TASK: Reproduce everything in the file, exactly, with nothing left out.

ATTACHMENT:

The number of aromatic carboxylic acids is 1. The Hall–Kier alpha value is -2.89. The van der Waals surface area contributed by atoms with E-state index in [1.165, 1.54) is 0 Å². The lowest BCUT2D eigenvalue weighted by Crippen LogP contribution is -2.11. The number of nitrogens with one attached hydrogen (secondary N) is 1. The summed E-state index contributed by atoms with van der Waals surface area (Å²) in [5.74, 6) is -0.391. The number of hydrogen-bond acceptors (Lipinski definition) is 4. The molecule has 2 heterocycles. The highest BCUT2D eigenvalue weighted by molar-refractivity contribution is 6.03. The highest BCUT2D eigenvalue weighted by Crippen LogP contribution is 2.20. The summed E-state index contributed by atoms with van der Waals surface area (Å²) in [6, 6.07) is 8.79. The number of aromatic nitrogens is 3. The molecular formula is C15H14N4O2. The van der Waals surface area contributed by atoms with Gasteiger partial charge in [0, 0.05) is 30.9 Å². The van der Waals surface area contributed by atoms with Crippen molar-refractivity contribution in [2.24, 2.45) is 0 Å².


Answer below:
The number of aromatic carboxylic acids is 1. The Hall–Kier alpha value is -2.89. The van der Waals surface area contributed by atoms with E-state index in [1.165, 1.54) is 0 Å². The lowest BCUT2D eigenvalue weighted by Crippen LogP contribution is -2.11. The number of nitrogens with one attached hydrogen (secondary N) is 1. The summed E-state index contributed by atoms with van der Waals surface area (Å²) in [5.74, 6) is -0.391. The number of hydrogen-bond acceptors (Lipinski definition) is 4. The molecule has 2 heterocycles. The highest BCUT2D eigenvalue weighted by molar-refractivity contribution is 6.03. The highest BCUT2D eigenvalue weighted by Crippen LogP contribution is 2.20. The summed E-state index contributed by atoms with van der Waals surface area (Å²) in [6, 6.07) is 8.79. The number of aromatic nitrogens is 3. The molecular formula is C15H14N4O2. The van der Waals surface area contributed by atoms with Gasteiger partial charge in [0, 0.05) is 30.9 Å². The van der Waals surface area contributed by atoms with Crippen molar-refractivity contribution in [2.24, 2.45) is 0 Å².